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Monza – “We remember Aung San Suu Kyi in our prayers so that with the blessing of God she will have good health and the wishes of her heart come true”, says Sister Beatrice, a Burmese nun living in Italy, originally from Myitkyina, capital of the State of Kachin. If there was still any doubt as to how the Burmese religious community in Italy is experiencing what is happening in Myanmar since the coup of 1 February 1, on Saturday, June 19, which corresponds to Aung San Suu Kyi’s birthday, completely dispelled it. The site is the International Theological Seminary of the Pontifical Institute for Foreign Missions of Monza, an ancient structure wedged in the largest enclosed park in Europe and run by Fr. Gianni Criveller.
The appointment is the celebration that follows the ordination of two new Burmese priests, Gregorio Ba Oo and Columban San Li, PIME missionaries who celebrate their first mass in Burmese.
Nuns, priests, seminarians and lay people fill part of the large park and listen to the songs of the Burmese sisters of the Sisters of Reparation, mainly from the Abbiategrasso headquarters. It is up to Mother Beatrice to introduce the function on “a day of joy, grace and gratitude because the Lord has blessed us in a special way by giving us two priests to make us live in his full presence”. Sister Beatrice has lived in Italy for more than 15 years, but her affection for her country has never died out: “We cannot but remember our beloved homeland which is suffering – she says – for the pain of the loss of her children, for the children who have lost their loved ones, for children who are fleeing, for the children on the battlefield who are working hard to overcome the wickedness of the men who govern it with cruelty and violence” . Wishes that belong to all Burmese: San Li, who is Kachin like Beatrice, and of Ba Oo who is Kayah, from the city of Paung Loung where his family lives and whom he will probably not be able to see again anytime soon: “I heard from them last Sunday and they are doing well. But our town has become a place full of people fleeing from neighboring villages”, refugees from a very bloody war especially in Kayah where the national army has not spared churches and villages that have been mercilessly bombed. The atmosphere in Monza is serene and the violence, although clearly present in the hearts of those present, is far away. Many nuns – mostly from Myanmar – wear the traditional clothes from their villages of origin.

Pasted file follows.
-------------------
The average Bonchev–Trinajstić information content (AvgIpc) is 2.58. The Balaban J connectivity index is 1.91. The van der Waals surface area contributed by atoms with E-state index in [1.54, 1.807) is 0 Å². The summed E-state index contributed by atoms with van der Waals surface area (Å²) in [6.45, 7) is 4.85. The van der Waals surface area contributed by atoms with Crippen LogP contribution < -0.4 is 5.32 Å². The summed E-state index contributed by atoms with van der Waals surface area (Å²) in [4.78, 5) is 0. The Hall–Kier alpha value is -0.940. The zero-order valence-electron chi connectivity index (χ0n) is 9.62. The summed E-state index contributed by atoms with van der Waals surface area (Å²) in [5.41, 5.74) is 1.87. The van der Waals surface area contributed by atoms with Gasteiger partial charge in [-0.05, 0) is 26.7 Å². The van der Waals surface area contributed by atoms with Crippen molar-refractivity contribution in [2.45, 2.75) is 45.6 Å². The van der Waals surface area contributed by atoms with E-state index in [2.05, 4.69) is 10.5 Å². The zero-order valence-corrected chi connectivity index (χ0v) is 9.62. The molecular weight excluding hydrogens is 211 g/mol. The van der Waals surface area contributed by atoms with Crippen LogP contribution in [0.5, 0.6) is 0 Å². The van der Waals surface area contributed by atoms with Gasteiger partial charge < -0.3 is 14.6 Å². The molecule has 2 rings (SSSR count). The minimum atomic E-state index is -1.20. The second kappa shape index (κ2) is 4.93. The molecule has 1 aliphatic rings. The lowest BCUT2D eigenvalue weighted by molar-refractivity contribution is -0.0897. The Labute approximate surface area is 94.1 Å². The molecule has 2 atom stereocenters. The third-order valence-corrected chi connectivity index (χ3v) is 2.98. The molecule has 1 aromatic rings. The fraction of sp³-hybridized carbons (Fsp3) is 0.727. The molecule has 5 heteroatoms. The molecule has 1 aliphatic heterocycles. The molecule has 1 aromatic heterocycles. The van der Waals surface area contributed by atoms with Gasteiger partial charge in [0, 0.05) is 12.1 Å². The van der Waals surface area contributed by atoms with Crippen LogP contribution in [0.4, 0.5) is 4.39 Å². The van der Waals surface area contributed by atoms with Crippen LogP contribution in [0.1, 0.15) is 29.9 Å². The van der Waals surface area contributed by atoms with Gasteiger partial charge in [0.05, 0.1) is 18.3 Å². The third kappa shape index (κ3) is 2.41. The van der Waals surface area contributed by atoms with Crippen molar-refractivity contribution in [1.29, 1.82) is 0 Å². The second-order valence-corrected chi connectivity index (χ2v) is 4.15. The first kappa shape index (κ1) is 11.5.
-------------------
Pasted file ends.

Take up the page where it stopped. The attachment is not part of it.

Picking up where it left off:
Lin, a chef who works in Bergamo, arrives with two gigantic cakes: the first represents the two new priests and the other, Aung San Suu Kyi. Lin’s young daughter cuts the cake amid chants and applause. For a moment, Myanmar forgets the pain and, connected via the Internet in many places on the planet, celebrates the leader who led the young and fragile Burmese democracy for 5 years. The leader’s trial began a week with allegations lacking factual evidence and without the woman being able to meet her defense team more than twice. But in the world her defenders and supporters are not lacking and the Burmese Catholic religious in Italy pray for her and keep her in their hearts.